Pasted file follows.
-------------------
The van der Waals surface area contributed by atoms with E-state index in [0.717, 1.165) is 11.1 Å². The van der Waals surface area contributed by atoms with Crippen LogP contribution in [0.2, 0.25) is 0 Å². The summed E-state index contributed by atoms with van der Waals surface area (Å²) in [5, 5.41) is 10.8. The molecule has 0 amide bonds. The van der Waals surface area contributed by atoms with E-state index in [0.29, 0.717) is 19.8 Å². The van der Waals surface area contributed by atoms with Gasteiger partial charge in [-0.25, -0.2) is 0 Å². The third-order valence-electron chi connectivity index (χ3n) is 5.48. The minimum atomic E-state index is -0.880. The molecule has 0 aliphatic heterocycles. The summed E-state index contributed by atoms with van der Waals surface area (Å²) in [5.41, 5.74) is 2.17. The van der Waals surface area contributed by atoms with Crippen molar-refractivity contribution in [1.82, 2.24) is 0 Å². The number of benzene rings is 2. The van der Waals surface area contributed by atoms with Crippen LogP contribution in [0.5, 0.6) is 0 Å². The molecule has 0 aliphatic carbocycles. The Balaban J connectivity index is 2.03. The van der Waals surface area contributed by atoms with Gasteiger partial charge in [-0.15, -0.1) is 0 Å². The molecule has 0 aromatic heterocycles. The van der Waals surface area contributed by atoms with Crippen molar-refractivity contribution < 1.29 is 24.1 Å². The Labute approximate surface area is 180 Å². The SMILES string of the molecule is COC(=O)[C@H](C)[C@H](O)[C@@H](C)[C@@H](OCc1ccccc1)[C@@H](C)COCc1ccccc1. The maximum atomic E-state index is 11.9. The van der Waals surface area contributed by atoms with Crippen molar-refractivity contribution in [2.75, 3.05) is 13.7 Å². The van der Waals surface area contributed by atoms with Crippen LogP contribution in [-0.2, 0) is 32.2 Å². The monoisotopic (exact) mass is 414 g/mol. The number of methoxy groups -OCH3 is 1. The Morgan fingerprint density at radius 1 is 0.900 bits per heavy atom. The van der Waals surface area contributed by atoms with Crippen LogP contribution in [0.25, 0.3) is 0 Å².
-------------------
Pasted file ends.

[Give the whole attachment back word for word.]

The van der Waals surface area contributed by atoms with E-state index in [0.717, 1.165) is 11.1 Å². The van der Waals surface area contributed by atoms with Crippen LogP contribution in [0.2, 0.25) is 0 Å². The summed E-state index contributed by atoms with van der Waals surface area (Å²) in [5, 5.41) is 10.8. The molecule has 0 amide bonds. The van der Waals surface area contributed by atoms with E-state index in [0.29, 0.717) is 19.8 Å². The van der Waals surface area contributed by atoms with Gasteiger partial charge in [-0.25, -0.2) is 0 Å². The third-order valence-electron chi connectivity index (χ3n) is 5.48. The minimum atomic E-state index is -0.880. The molecule has 0 aliphatic heterocycles. The summed E-state index contributed by atoms with van der Waals surface area (Å²) in [5.41, 5.74) is 2.17. The van der Waals surface area contributed by atoms with Crippen molar-refractivity contribution in [1.82, 2.24) is 0 Å². The number of benzene rings is 2. The van der Waals surface area contributed by atoms with Crippen LogP contribution in [0.5, 0.6) is 0 Å². The molecule has 0 aliphatic carbocycles. The Balaban J connectivity index is 2.03. The van der Waals surface area contributed by atoms with Gasteiger partial charge in [-0.15, -0.1) is 0 Å². The molecule has 0 aromatic heterocycles. The van der Waals surface area contributed by atoms with Crippen molar-refractivity contribution < 1.29 is 24.1 Å². The Labute approximate surface area is 180 Å². The SMILES string of the molecule is COC(=O)[C@H](C)[C@H](O)[C@@H](C)[C@@H](OCc1ccccc1)[C@@H](C)COCc1ccccc1. The maximum atomic E-state index is 11.9. The van der Waals surface area contributed by atoms with Crippen molar-refractivity contribution in [2.75, 3.05) is 13.7 Å². The van der Waals surface area contributed by atoms with Crippen LogP contribution in [-0.2, 0) is 32.2 Å². The monoisotopic (exact) mass is 414 g/mol. The number of methoxy groups -OCH3 is 1. The Morgan fingerprint density at radius 1 is 0.900 bits per heavy atom. The van der Waals surface area contributed by atoms with Crippen LogP contribution in [0.25, 0.3) is 0 Å².